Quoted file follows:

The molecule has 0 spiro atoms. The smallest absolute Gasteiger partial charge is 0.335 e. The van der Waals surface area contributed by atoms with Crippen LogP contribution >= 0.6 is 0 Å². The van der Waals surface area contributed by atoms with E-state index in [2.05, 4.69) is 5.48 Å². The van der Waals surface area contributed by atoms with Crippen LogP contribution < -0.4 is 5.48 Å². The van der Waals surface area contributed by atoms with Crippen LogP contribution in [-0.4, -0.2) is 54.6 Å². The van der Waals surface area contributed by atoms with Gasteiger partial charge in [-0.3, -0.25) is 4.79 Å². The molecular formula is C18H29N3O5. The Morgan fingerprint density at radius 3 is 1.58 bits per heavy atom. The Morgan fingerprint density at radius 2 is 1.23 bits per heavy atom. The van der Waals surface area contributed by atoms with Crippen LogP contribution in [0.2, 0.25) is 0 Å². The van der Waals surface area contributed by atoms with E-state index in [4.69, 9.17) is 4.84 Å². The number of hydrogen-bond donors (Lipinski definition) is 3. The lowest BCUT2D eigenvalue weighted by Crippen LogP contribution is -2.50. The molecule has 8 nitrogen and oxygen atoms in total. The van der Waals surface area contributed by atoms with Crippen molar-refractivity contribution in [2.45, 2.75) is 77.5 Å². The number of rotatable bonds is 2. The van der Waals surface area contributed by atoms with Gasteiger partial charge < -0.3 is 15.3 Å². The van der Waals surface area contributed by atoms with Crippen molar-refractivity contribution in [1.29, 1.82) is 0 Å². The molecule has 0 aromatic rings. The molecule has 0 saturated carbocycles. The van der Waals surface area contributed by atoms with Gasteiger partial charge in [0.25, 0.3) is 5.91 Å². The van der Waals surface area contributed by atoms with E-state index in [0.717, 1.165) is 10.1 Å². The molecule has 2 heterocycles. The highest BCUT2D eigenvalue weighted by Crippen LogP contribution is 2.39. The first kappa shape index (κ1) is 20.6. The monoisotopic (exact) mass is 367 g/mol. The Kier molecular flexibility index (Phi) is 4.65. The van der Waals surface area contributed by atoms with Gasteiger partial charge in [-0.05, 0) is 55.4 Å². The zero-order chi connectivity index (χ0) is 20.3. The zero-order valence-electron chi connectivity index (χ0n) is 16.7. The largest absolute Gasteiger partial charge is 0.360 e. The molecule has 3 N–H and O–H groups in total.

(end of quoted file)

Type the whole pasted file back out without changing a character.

The molecule has 0 spiro atoms. The smallest absolute Gasteiger partial charge is 0.335 e. The van der Waals surface area contributed by atoms with Crippen LogP contribution >= 0.6 is 0 Å². The van der Waals surface area contributed by atoms with E-state index in [2.05, 4.69) is 5.48 Å². The van der Waals surface area contributed by atoms with Crippen LogP contribution < -0.4 is 5.48 Å². The van der Waals surface area contributed by atoms with Crippen LogP contribution in [-0.4, -0.2) is 54.6 Å². The van der Waals surface area contributed by atoms with Gasteiger partial charge in [-0.3, -0.25) is 4.79 Å². The molecular formula is C18H29N3O5. The Morgan fingerprint density at radius 3 is 1.58 bits per heavy atom. The Morgan fingerprint density at radius 2 is 1.23 bits per heavy atom. The van der Waals surface area contributed by atoms with Crippen LogP contribution in [0.2, 0.25) is 0 Å². The van der Waals surface area contributed by atoms with E-state index in [4.69, 9.17) is 4.84 Å². The number of hydrogen-bond donors (Lipinski definition) is 3. The lowest BCUT2D eigenvalue weighted by Crippen LogP contribution is -2.50. The molecule has 8 nitrogen and oxygen atoms in total. The van der Waals surface area contributed by atoms with Crippen molar-refractivity contribution in [2.45, 2.75) is 77.5 Å². The number of rotatable bonds is 2. The van der Waals surface area contributed by atoms with Gasteiger partial charge < -0.3 is 15.3 Å². The van der Waals surface area contributed by atoms with Crippen molar-refractivity contribution in [1.29, 1.82) is 0 Å². The molecule has 0 aromatic rings. The molecule has 0 saturated carbocycles. The van der Waals surface area contributed by atoms with Gasteiger partial charge in [0.25, 0.3) is 5.91 Å². The van der Waals surface area contributed by atoms with E-state index in [0.717, 1.165) is 10.1 Å². The molecule has 2 heterocycles. The highest BCUT2D eigenvalue weighted by Crippen LogP contribution is 2.39. The first kappa shape index (κ1) is 20.6. The monoisotopic (exact) mass is 367 g/mol. The Kier molecular flexibility index (Phi) is 4.65. The van der Waals surface area contributed by atoms with Gasteiger partial charge in [-0.05, 0) is 55.4 Å². The zero-order chi connectivity index (χ0) is 20.3. The zero-order valence-electron chi connectivity index (χ0n) is 16.7. The largest absolute Gasteiger partial charge is 0.360 e. The molecule has 3 N–H and O–H groups in total.